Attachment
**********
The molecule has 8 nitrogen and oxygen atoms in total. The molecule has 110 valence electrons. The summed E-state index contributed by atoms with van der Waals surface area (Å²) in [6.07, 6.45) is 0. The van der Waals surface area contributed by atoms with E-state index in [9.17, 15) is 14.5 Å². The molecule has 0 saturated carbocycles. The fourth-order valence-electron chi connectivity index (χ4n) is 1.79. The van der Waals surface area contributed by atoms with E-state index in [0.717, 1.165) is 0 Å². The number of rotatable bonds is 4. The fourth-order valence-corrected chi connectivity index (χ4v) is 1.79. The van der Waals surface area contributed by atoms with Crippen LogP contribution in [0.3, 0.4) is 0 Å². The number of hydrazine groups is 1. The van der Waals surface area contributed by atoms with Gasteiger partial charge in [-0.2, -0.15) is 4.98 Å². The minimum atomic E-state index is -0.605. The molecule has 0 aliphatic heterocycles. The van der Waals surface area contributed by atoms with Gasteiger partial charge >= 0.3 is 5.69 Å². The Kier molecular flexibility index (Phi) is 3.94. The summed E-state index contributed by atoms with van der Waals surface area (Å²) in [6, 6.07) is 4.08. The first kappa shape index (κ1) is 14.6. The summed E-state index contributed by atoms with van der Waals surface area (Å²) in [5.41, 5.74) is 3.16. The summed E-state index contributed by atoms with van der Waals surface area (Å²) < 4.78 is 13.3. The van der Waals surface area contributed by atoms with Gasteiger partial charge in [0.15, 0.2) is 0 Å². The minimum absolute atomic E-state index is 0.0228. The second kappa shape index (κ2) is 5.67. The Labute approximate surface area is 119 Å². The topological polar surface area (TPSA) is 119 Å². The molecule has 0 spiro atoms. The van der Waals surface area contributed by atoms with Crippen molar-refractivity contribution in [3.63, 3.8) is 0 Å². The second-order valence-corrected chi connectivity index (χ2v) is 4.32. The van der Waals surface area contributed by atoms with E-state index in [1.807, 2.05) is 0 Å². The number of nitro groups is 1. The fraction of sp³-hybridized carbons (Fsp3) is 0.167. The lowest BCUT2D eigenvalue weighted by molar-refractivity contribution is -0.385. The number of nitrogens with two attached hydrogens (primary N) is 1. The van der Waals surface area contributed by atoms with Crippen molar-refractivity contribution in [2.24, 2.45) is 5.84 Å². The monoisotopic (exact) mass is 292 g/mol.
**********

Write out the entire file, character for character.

The molecule has 8 nitrogen and oxygen atoms in total. The molecule has 110 valence electrons. The summed E-state index contributed by atoms with van der Waals surface area (Å²) in [6.07, 6.45) is 0. The van der Waals surface area contributed by atoms with E-state index in [9.17, 15) is 14.5 Å². The molecule has 0 saturated carbocycles. The fourth-order valence-electron chi connectivity index (χ4n) is 1.79. The van der Waals surface area contributed by atoms with E-state index in [0.717, 1.165) is 0 Å². The number of rotatable bonds is 4. The fourth-order valence-corrected chi connectivity index (χ4v) is 1.79. The van der Waals surface area contributed by atoms with Crippen LogP contribution in [0.3, 0.4) is 0 Å². The number of hydrazine groups is 1. The van der Waals surface area contributed by atoms with Gasteiger partial charge in [-0.2, -0.15) is 4.98 Å². The minimum atomic E-state index is -0.605. The molecule has 0 aliphatic heterocycles. The van der Waals surface area contributed by atoms with Gasteiger partial charge >= 0.3 is 5.69 Å². The Kier molecular flexibility index (Phi) is 3.94. The summed E-state index contributed by atoms with van der Waals surface area (Å²) in [6, 6.07) is 4.08. The first kappa shape index (κ1) is 14.6. The summed E-state index contributed by atoms with van der Waals surface area (Å²) in [5.41, 5.74) is 3.16. The summed E-state index contributed by atoms with van der Waals surface area (Å²) < 4.78 is 13.3. The van der Waals surface area contributed by atoms with Gasteiger partial charge in [0.15, 0.2) is 0 Å². The minimum absolute atomic E-state index is 0.0228. The second kappa shape index (κ2) is 5.67. The Labute approximate surface area is 119 Å². The topological polar surface area (TPSA) is 119 Å². The molecule has 0 spiro atoms. The van der Waals surface area contributed by atoms with Crippen molar-refractivity contribution in [3.63, 3.8) is 0 Å². The second-order valence-corrected chi connectivity index (χ2v) is 4.32. The van der Waals surface area contributed by atoms with E-state index in [1.807, 2.05) is 0 Å². The number of nitro groups is 1. The fraction of sp³-hybridized carbons (Fsp3) is 0.167. The lowest BCUT2D eigenvalue weighted by molar-refractivity contribution is -0.385. The number of nitrogens with two attached hydrogens (primary N) is 1. The van der Waals surface area contributed by atoms with Crippen molar-refractivity contribution in [2.24, 2.45) is 5.84 Å². The monoisotopic (exact) mass is 292 g/mol.